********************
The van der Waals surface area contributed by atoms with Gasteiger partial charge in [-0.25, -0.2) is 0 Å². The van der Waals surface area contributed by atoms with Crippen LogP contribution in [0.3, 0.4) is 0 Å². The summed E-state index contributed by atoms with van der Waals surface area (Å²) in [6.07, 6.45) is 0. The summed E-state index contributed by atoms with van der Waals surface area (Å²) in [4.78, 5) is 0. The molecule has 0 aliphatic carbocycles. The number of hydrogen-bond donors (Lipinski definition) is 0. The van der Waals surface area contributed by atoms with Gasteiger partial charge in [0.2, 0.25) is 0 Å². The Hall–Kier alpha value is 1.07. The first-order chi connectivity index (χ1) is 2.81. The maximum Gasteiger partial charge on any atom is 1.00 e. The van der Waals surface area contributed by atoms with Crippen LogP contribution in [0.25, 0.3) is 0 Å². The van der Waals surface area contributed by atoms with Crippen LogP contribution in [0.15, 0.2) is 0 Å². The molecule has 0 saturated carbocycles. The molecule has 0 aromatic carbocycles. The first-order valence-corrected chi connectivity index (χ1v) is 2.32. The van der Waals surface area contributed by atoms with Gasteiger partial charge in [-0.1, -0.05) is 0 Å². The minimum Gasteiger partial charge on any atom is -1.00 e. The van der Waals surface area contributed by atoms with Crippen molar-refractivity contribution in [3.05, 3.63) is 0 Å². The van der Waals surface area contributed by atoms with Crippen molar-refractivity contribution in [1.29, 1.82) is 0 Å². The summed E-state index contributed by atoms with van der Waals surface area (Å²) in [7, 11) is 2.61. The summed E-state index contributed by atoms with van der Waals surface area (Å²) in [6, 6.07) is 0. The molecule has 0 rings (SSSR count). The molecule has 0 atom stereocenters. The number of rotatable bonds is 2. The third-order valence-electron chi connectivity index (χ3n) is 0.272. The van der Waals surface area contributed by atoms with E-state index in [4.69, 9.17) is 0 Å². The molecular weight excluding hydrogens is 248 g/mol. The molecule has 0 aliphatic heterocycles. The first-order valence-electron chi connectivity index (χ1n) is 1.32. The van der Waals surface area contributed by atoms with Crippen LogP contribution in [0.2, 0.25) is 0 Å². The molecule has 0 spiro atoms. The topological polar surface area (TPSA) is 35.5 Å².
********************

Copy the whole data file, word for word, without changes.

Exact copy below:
The van der Waals surface area contributed by atoms with Gasteiger partial charge in [-0.25, -0.2) is 0 Å². The van der Waals surface area contributed by atoms with Crippen LogP contribution in [0.3, 0.4) is 0 Å². The summed E-state index contributed by atoms with van der Waals surface area (Å²) in [6.07, 6.45) is 0. The summed E-state index contributed by atoms with van der Waals surface area (Å²) in [4.78, 5) is 0. The molecule has 0 aliphatic carbocycles. The number of hydrogen-bond donors (Lipinski definition) is 0. The van der Waals surface area contributed by atoms with Gasteiger partial charge in [0.2, 0.25) is 0 Å². The Hall–Kier alpha value is 1.07. The first-order chi connectivity index (χ1) is 2.81. The maximum Gasteiger partial charge on any atom is 1.00 e. The van der Waals surface area contributed by atoms with Crippen LogP contribution in [0.25, 0.3) is 0 Å². The van der Waals surface area contributed by atoms with Crippen LogP contribution in [0.15, 0.2) is 0 Å². The molecule has 0 saturated carbocycles. The molecule has 0 aromatic carbocycles. The first-order valence-corrected chi connectivity index (χ1v) is 2.32. The van der Waals surface area contributed by atoms with Gasteiger partial charge in [-0.1, -0.05) is 0 Å². The minimum Gasteiger partial charge on any atom is -1.00 e. The van der Waals surface area contributed by atoms with Crippen molar-refractivity contribution in [3.05, 3.63) is 0 Å². The van der Waals surface area contributed by atoms with Crippen molar-refractivity contribution in [1.29, 1.82) is 0 Å². The summed E-state index contributed by atoms with van der Waals surface area (Å²) in [7, 11) is 2.61. The summed E-state index contributed by atoms with van der Waals surface area (Å²) in [6, 6.07) is 0. The molecule has 0 rings (SSSR count). The molecule has 0 atom stereocenters. The number of rotatable bonds is 2. The third-order valence-electron chi connectivity index (χ3n) is 0.272. The van der Waals surface area contributed by atoms with E-state index in [4.69, 9.17) is 0 Å². The molecular weight excluding hydrogens is 248 g/mol. The molecule has 0 aliphatic heterocycles. The first-order valence-electron chi connectivity index (χ1n) is 1.32. The van der Waals surface area contributed by atoms with Crippen LogP contribution in [0.2, 0.25) is 0 Å². The molecule has 0 spiro atoms. The topological polar surface area (TPSA) is 35.5 Å².